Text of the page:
‘Easy To Not Read Beyond Headlines’: Rajyavardhan Rathore 

Whatever we’ve promised, is it incumbent that it should be done in the 1st year itself, asks Rajyavardhan Rathore.

5 min read

Video Editor: Sandeep Suman


Union Minister Col Rajyavardhan Singh Rathore holds the reins of two important ministries. It has been a busy fortnight for him, what with the furore over trolling on social media, and a happening sports calendar.

As the Minister of Youth Affairs and Sports, he has recently renamed the Sports Authority of India to ‘Sports India’. Before you think it is yet another renaming exercise that the central government is fond of, Rathore wants you to recall the numerous reforms that he set in motion.

Before we changed the name of ‘Sports Authority of India’ to ‘Sports India’, there are many things that we have done. We’ve taken sports to the grassroots level with ‘Khelo India’. Thousands of athletes are being selected for scholarships; 5 lakh rupees every year for 8 years in a row. Never before has this happened.
Union Minister Rajyavardhan Singh Rathore to The Quint

In the recently concluded General Body Meeting of the Sports Authority of India, where the rechristening also happened, several other decisions were taken. Rathore shares some of them.

“In all the national academies for children, their per day food allowance was Rs 200. It will be Rs 450 now. Why should the Indian coaches, masseurs and physiotherapists have a much lower salary? Whereas when a foreign coach comes he gets exactly what he wants. We have raised their salaries by 100 percent. We’ll attract better masseurs, better physios, better sports science specialists, and better coaches.”

Big Bang Announcements in the Final Year

With the name change, Rathore seeks to change the attitude of the officials. Dropping the word ‘authority’ will tell the officials that they are there to serve and not to boss around the athletes, he shares. But why should such a change in attitude come only in the final year of the government’s tenure? Are reforms used as an electoral plea bargain?

Rathore responds with a sports analogy. In a cricket match, nobody cares whether the target has been achieved in the last over, he says.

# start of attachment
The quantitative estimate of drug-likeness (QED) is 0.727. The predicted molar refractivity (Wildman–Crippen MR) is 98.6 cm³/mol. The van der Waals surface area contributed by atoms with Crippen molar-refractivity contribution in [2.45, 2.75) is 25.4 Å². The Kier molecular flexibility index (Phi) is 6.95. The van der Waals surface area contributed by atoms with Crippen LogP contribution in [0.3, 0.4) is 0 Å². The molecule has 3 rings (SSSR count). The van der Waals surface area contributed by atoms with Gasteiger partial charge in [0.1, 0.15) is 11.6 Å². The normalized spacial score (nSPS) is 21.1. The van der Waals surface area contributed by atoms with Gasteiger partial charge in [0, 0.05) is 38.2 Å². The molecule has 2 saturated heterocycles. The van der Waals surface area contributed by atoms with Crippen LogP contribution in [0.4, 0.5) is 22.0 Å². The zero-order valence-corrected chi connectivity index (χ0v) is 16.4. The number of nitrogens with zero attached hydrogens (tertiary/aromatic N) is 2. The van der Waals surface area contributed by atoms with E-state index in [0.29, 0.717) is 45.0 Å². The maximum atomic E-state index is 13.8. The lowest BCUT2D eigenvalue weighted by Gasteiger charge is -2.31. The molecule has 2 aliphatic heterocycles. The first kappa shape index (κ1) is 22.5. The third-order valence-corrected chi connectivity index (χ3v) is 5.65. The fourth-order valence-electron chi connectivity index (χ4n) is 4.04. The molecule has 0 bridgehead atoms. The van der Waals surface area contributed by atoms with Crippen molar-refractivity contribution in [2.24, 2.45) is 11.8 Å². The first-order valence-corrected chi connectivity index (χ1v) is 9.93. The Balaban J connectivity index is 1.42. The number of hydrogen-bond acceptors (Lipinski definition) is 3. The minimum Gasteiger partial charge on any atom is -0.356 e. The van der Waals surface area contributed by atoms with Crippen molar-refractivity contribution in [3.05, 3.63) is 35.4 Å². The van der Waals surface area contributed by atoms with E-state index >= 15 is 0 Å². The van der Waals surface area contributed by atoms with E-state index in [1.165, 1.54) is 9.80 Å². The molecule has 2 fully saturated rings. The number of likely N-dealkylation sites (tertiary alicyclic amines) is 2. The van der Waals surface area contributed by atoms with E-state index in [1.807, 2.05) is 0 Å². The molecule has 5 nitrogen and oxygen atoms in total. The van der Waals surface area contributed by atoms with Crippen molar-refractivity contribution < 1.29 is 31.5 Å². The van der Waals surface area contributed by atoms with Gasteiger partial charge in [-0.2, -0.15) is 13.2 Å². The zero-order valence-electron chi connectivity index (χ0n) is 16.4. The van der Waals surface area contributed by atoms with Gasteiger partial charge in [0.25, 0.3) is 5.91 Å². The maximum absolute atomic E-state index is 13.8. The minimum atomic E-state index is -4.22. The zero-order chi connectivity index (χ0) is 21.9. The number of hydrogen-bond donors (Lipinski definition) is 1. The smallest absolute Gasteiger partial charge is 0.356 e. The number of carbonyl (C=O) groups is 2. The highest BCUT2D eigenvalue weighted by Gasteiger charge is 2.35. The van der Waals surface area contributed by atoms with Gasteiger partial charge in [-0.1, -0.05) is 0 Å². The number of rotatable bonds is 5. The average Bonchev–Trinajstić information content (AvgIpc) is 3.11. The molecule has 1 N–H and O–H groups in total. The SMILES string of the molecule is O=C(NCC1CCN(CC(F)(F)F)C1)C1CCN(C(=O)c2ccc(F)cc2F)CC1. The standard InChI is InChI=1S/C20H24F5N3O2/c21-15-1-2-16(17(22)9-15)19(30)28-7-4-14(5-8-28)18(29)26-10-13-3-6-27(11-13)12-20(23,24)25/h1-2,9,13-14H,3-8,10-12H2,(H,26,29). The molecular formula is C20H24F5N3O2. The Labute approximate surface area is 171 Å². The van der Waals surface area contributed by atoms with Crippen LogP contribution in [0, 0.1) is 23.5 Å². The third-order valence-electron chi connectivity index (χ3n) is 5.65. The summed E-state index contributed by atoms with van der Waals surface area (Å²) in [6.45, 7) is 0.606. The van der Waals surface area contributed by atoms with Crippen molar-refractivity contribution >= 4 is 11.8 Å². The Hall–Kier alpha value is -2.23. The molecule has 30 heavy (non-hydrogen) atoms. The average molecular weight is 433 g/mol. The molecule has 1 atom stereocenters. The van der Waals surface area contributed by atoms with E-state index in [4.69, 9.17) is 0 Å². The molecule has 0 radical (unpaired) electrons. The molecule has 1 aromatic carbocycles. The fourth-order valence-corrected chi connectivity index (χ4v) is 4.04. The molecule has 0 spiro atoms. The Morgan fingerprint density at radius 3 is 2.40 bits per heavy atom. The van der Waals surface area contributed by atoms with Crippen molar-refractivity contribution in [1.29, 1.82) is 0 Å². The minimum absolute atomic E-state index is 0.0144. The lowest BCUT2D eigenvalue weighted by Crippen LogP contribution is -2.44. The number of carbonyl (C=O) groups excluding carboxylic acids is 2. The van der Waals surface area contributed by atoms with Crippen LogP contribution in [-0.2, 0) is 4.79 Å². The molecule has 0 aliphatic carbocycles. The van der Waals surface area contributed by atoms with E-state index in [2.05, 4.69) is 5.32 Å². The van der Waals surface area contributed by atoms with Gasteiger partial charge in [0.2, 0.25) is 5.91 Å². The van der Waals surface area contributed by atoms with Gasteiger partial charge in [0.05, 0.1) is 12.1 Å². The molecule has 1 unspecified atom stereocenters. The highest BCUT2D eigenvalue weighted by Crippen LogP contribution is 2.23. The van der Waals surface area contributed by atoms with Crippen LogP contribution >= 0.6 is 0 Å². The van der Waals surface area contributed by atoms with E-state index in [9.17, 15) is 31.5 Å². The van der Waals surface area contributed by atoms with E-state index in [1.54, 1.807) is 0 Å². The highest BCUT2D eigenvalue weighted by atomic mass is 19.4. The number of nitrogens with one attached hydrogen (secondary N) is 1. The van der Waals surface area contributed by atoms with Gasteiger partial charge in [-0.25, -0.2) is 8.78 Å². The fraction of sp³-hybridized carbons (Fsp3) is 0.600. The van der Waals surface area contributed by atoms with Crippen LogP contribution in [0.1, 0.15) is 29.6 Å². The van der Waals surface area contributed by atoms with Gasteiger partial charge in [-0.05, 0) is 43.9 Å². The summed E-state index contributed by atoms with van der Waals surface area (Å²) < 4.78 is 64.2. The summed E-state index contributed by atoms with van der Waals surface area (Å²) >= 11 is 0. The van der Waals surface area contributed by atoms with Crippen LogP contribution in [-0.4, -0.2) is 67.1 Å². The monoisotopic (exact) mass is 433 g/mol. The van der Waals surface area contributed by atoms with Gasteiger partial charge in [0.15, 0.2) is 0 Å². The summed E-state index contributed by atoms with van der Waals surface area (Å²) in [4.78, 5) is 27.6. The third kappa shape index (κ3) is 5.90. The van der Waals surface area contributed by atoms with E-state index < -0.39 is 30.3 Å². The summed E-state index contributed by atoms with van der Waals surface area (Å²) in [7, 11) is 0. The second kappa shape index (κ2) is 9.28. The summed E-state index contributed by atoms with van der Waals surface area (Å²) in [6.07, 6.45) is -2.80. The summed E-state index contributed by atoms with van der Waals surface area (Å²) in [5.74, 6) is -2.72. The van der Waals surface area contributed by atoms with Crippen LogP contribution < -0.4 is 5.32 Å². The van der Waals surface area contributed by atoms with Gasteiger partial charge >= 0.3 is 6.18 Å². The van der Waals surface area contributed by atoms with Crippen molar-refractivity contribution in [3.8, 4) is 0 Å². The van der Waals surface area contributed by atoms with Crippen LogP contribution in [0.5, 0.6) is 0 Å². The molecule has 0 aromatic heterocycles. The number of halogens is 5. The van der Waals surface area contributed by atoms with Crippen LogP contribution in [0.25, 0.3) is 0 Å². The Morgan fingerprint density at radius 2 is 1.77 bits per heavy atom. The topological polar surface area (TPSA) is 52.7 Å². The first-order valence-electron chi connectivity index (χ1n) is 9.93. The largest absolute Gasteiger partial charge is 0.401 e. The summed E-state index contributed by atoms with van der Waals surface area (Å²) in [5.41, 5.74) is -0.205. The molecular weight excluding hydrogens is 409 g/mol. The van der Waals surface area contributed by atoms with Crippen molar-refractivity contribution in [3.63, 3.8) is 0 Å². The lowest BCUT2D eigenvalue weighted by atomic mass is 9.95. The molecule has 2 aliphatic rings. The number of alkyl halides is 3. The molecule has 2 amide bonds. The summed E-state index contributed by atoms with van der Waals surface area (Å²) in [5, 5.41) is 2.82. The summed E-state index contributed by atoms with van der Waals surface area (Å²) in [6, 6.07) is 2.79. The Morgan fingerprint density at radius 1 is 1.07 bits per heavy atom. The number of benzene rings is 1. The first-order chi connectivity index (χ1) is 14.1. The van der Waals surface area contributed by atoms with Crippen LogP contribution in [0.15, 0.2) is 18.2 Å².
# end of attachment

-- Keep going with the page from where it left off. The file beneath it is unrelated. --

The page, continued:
There is a full time-frame available for this government to work. Whatever we’ve promised, is it incumbent that it should be done in the first year itself? There are various things to be done, and therefore there are phases of work.
Union Minister Rajyavardhan Singh Rathore

Does Media Attention Compel Action?

Reforms in ‘Sports India’ have come on the heels of a slew of media reports on the poor food quality and unhygienic conditions in various SAI institutions across the country. Does the government wait for a moment of revelation before acting?

Rathore is quick to remind that he, too, was an athlete once. “From day one of my joining, we’ve been going around to various academies. And I as an athlete have gone to various academies and been a part of the process of growing up in Sports Authority of India and what happens there. Therefore, I’m aware as to the food quality there. I don’t have to wait for a newspaper report,” he says.


Truth vs Reality

PM Modi has received criticism for undermining the agency of his ministers. Earlier this year, senior BJP MP Shatrughan Sinha had remarked that the stature of Union ministers had diminished and called the government a “one-man show”. Rathore dismisses the charge.

We do get ideas from the Prime Minister. Of course, he’s the minister for all the ministries, so we will talk to him. But we are absolutely independent to work.